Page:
Fuzzy Fiberglass Inside Boat?


I recently purchased a used Valley Aquanaut. I noticed the other day that the fiberglass on the bottom of the cockpit has a fuzzy feel to it where you can actually feel the fibers of the material—basically appears that the out coating has somehow been worn / dissolved off. The sides of the cockpit are fine, just the bottom has this feel to it.

Perhaps coincidentally, I have noticed that the bottom of the boat does have a good amount of flex to it. I found this out when strapping it to my Yakima rack without cradles (which I am no longer doing).

Is this something that I should attend to? Is the lack of this outer coating making my hull more flexy?



Is this a problem that I should attend to?

Around The Feet Area?
that’s where the wear would show from feet going in and out with sand on the shoes.

You can sand it down a bit and put a coat of epoxy on, or you can sand and put a layer of epoxy and glass to build it up against future wear. You’re looking at 2 hour job max.

Supplies can be purchased at any marine store.


Glass usually wears smooth. Might be
some other material, if it is genuinely fuzzy.

Kevlar or polyester cloth make better interior reinforcement materials than glass. When the glass wears again, the microfibers may make you itch.

I put a two layer concentric Kevlar patch on the inside seat area of a c-1 I was converting to kayak. The larger layer, the first one down, was probably 18" by 10". Using as little West Epoxy as possible, I added little weight to the boat, but reinforced it in a vulnerable area.

Diolene, a polyester based fabric…somewhere between fiberglass and kevlar in toughness…don’t sand it…it will just fuzz more. Mix some resin and put a light coat on the effected area. Don’t use too thick of layer, just enuff to cover the fibers and make them matt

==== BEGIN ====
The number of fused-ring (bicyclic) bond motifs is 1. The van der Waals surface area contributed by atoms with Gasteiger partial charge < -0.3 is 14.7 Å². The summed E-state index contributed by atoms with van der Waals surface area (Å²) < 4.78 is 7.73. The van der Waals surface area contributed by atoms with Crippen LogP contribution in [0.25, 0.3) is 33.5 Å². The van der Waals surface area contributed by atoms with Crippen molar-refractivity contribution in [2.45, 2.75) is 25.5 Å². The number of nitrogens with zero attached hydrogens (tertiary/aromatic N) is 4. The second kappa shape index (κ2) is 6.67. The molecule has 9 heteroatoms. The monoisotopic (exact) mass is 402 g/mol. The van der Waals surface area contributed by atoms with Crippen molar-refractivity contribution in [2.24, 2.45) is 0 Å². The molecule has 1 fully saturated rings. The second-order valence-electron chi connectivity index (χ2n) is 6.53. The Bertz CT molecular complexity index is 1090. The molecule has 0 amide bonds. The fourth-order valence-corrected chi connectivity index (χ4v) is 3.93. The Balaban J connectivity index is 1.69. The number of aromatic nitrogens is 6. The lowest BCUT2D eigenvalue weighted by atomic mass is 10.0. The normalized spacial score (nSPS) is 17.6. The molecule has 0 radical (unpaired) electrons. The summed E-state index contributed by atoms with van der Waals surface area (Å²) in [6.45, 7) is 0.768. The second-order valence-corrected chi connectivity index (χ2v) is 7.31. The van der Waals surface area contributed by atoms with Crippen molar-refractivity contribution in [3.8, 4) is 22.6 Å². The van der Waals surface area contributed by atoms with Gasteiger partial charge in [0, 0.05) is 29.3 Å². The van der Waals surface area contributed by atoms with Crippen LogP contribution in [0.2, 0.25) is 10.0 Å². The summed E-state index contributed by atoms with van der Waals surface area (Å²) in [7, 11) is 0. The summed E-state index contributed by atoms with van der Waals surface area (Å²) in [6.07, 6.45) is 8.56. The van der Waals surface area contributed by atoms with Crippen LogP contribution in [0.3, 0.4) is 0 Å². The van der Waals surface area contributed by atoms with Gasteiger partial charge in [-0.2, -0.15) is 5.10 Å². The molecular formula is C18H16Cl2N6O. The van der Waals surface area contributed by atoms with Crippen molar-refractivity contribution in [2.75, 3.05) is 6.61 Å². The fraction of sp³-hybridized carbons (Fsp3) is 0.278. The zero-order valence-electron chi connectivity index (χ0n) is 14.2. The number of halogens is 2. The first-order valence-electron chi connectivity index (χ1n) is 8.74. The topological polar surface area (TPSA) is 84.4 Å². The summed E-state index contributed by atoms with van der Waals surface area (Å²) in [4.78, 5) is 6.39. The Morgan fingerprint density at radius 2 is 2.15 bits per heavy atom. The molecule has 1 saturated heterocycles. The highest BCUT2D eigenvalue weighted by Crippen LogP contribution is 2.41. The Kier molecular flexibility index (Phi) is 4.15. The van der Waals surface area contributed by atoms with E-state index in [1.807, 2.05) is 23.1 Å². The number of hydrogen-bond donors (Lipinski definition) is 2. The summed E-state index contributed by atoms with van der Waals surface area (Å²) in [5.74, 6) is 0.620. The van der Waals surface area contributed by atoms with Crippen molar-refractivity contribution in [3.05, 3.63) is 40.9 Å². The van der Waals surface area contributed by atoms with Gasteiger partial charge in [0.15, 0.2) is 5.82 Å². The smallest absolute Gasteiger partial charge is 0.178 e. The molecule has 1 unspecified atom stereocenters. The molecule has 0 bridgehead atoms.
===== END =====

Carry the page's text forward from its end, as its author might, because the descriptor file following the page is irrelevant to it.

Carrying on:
Best Wishes


By the way , all boats flex, even britt boats. They arent made out of I beams and chanel iron afterall

AND >>> while doing the glass / resin
once over, place a unfolded/wrinkled piece of clean, 4 / 6 mil clear plastic over the whole thing and squeegee nice and smooth… just work the air out and let cure … peels off leaving a nice smooth, more wear resistant surface. Or put some Ridge Rest foam down there, groves running fore and aft.

Resin / Plastic
I have not done any glass work before. Exactly what type of resin to I get and where? How about plastic mentioned as well?



West Marine (store)
West System 105 ( epoxy)

West System 205 ( fast hardener)

206 slower cure

Get the squeegee plastic and brushes at Home depot or pay a little more / less driving @ West Marine ( store)

epoxy resin
is available on line as well.



Make sure you clean the area very good with water and let dry. No dust, sand dirt of grit. Before applying epoxy I would wipe the area with a rag and acetone or laquer thinner.

Sounds easy
Where do I get the 4/6 mil plastic from? Is that like a painting drop cloth?

epoxy can eat some film type sheets…if you use it test it somewhere first…to my knowledge polyester & vinalester resins don’t…but always do a test before committing your boat to it forever

Wax paper can also work with poly or vynal-ester resins…not sure about epoxy



Wax Paper
Wha Ho, Pilgrim;

Waxed paper works great with epoxy. Ah’ used it ta build me’ Pygmy Tern 17 using System 3 epoxy. No problems with polyethelene either.

Fat Elmo


– Last Updated: Dec-28-05 2:17 PM EST –

Fadered, I think you have it backwards .... epoxy does not "Eat" anything unless it is one of the harsh, styrene base, oldworld compounds or or anyone of the 'ester' resins vinyl and poly in this group.

Bowler ....Clear unwrinkled plastic 4/ 6 mil.

Epoxy will bond to Saran Wrap, but not
to generic food wrap films.


– Last Updated: Dec-28-05 8:21 PM EST –

Onno..I don't use much epoxy...(I bow to you as the epoxy guy) so thanks for clarifing....I tend to use wax paper....anyway..... test before comitting, I have used film with polyester resin and had good results but tend to like the wax


No worries, I just think the clear
has it advantages over wax paper. You can see through it, stronger and more tolerant of heavier squeegeeing, wet epoxy ‘sticks’ to it or it stays layed down better + it has a bit more 3D capabilty.